I thought I would begin by mentioning a very productive meeting Dr Diane Heath and I had on Monday with Lyndsay Ridley, the General Manager at The Canterbury Tales, regarding arrangements for our first joint venture as part of the Medieval Canterbury Weekend 2018: www.canterbury.ac.uk/medieval-canterbury
As in 2016, probably the high point this year for the Centre was the History Weekend in early April, which in 2017 featured the Tudors and Stuarts and was a joint venture with the Canterbury Cathedral Archives and Library.
This week saw the awarding of the John and Peggy Hayes Canterbury Award for publications on the history of the city, and this year the recipient is Professor David Birmingham for his book Canterbury before the Normans.
This week I want to catch up with events involving History and the Centre over the last week, but will leave Dr Mark Hutchinson’s paper to the Staff-Postgraduate Research Seminar until next week because three events is enough for one blog. The three events I have focused on are: the Kent history postgraduates’ workshop, the ‘‘Sense of Place’: Imagination and the landscapes of Kent’ symposium (I missed the excursion on the following day) and the talk given by Professor Brent Nelson and his colleague from the University of Saskatchewan, who are in Canterbury with their students to look at the Bargrave collection.
We are now just a fortnight away from the Tudors and Stuarts Weekend and excitement is growing as we look forward to welcoming speakers such as Alison Weir, David Starkey, Janina Ramirez, Glenn Richardson and Anna Keay to Canterbury Christ Church.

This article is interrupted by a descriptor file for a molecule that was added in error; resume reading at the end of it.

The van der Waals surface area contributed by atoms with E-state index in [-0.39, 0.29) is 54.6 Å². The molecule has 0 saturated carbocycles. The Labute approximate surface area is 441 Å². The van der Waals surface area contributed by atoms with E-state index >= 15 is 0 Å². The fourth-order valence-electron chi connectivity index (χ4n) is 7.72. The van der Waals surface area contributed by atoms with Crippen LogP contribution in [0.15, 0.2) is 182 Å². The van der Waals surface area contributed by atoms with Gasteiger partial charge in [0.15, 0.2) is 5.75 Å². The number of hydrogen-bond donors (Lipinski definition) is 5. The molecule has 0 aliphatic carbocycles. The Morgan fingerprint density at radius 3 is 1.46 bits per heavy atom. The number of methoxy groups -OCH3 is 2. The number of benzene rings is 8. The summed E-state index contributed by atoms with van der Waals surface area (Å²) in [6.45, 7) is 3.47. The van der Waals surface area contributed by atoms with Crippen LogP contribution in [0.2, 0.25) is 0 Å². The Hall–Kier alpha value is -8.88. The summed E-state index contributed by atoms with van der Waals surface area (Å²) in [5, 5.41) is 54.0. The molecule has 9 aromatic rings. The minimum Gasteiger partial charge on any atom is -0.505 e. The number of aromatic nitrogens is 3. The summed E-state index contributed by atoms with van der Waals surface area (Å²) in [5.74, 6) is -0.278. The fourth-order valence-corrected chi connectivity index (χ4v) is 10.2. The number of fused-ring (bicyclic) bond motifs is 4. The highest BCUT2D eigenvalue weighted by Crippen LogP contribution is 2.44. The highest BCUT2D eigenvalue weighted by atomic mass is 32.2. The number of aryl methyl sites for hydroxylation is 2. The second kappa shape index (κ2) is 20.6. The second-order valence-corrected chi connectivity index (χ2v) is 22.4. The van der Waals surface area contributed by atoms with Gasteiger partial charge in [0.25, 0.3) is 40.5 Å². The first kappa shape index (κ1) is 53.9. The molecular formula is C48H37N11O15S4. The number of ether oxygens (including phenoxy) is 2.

This week I have been to two meetings among other things, and, although they may seem very different, they actually have common themes such as the value of bringing archaeology and documentary research together, as well as the importance of studying the lives of people in the past who were not royalty or aristocrats, but who made up the bulk of society.
For the last four days, History and the Centre at Canterbury Christ Church has hosted the Gender and Medieval Studies conference under the overarching theme of ‘Gender, places, spaces, thresholds’. Dr Diane Heath, the organiser, has been brilliant and the appreciative audience has been treated to a veritable feast. Live tweeting is now the name of the game and if you want to get a flavour of what has been happening, please tap into #GMSPlaces
So what is there to look forward to from the Centre in the first half of 2017? The flagship event will be the ‘Tudors and Stuarts History Weekend’ between Friday 31 March and Sunday 2 April, which primarily will take place in Old Sessions House, part of the University’s Canterbury campus.